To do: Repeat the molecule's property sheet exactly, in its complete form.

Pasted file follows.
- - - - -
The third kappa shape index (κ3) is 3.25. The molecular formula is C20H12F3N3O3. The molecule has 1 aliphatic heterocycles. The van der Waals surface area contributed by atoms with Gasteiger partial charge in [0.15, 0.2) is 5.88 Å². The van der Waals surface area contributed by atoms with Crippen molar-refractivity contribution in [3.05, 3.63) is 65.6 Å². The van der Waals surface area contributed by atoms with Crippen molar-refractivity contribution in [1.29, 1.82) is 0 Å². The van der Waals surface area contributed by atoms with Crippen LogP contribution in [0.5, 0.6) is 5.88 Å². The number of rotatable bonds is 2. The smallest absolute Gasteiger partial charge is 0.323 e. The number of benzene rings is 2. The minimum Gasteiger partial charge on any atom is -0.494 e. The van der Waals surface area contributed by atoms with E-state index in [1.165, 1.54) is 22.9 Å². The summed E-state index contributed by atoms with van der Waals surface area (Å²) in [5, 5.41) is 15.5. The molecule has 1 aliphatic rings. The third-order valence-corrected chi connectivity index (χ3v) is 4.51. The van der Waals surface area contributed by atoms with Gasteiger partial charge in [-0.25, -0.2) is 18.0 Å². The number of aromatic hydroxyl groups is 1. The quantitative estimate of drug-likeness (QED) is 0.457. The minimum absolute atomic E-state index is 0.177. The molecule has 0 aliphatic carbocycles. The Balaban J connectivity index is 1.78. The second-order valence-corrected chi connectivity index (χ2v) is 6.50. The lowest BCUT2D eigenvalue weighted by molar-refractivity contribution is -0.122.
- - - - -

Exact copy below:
The third kappa shape index (κ3) is 3.25. The molecular formula is C20H12F3N3O3. The molecule has 1 aliphatic heterocycles. The van der Waals surface area contributed by atoms with Gasteiger partial charge in [0.15, 0.2) is 5.88 Å². The van der Waals surface area contributed by atoms with Crippen molar-refractivity contribution in [3.05, 3.63) is 65.6 Å². The van der Waals surface area contributed by atoms with Crippen molar-refractivity contribution in [1.29, 1.82) is 0 Å². The van der Waals surface area contributed by atoms with Crippen LogP contribution in [0.5, 0.6) is 5.88 Å². The number of rotatable bonds is 2. The smallest absolute Gasteiger partial charge is 0.323 e. The number of benzene rings is 2. The minimum Gasteiger partial charge on any atom is -0.494 e. The van der Waals surface area contributed by atoms with E-state index in [1.165, 1.54) is 22.9 Å². The summed E-state index contributed by atoms with van der Waals surface area (Å²) in [5, 5.41) is 15.5. The molecule has 1 aliphatic rings. The third-order valence-corrected chi connectivity index (χ3v) is 4.51. The van der Waals surface area contributed by atoms with Gasteiger partial charge in [-0.25, -0.2) is 18.0 Å². The number of aromatic hydroxyl groups is 1. The quantitative estimate of drug-likeness (QED) is 0.457. The minimum absolute atomic E-state index is 0.177. The molecule has 0 aliphatic carbocycles. The Balaban J connectivity index is 1.78. The second-order valence-corrected chi connectivity index (χ2v) is 6.50. The lowest BCUT2D eigenvalue weighted by molar-refractivity contribution is -0.122.